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LDPC Introduction

Low Density Parity Check (LDPC) codes belong to the class of forward error correction codes which are used for sending a message over noisy transmission channels. These codes can be described by a parity-check matrix which contains mostly 0's and a relatively small amount of 1's. Thus, the decoding complexity is small when compared to other code constructions. A very efficient iterative decoding algorithm is known as belief propagation (BP) decoder.

Therefore, LDPC codes are widely used as a powerful forward error correction (FEC) in nowadays communication standards such as Wifi (802.11n) or the WiMAX standard.

LDPC Codes can be divided into two types:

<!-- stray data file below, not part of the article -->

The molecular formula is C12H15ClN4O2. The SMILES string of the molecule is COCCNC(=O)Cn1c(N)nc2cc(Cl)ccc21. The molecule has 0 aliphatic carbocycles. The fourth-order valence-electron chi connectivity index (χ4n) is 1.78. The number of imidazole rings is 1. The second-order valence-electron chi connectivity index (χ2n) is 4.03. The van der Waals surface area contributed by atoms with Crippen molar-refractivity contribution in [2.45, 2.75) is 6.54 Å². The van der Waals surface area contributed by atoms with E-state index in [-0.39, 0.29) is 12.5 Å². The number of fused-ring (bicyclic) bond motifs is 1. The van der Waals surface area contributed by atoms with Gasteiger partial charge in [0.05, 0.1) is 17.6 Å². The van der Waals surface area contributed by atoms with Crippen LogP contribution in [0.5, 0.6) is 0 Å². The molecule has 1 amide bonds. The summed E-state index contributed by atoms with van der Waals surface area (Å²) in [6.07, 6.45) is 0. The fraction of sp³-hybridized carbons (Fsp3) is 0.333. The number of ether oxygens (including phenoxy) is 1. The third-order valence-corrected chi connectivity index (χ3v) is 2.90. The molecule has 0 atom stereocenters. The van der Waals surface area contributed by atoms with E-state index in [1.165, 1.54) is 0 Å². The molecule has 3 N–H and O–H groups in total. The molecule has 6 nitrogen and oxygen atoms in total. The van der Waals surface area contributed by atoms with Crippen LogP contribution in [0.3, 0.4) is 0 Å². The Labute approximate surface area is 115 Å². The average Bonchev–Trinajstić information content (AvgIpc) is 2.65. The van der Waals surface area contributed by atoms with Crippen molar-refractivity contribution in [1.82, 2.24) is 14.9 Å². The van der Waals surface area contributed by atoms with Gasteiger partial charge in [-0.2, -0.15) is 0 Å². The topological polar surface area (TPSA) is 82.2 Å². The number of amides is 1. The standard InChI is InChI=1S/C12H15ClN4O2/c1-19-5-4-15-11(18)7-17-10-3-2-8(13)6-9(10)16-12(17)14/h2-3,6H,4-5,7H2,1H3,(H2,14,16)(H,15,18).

Regular LDPC Codes: An LDPC code is called regular if the column weight $w_c$ and the row weight $w_r$ is constant.

Irregular LDPC Codes: An LDPC code is called irregular if the column weight $w_c$ and the row weight $w_r$ is not constant. This means the number of 1's per row and column is not constant.

Representations of LDPC codes

There are different ways how to represent LDPC codes. As for all linear block codes, a matrix representation by the corresponding generator matrix $\mathbf{G}$ or the parity-check matrix $\mathbf{H}$ is possible. Thus, if there is $k$ input bits and $n$ output bits and their parity check matrix $\mathbf{H}$ is expressed as a $m\times n$ matrix, where $m=n-k$.

The second possibility is a graphical representation, so called Tanner Graph (see next slide).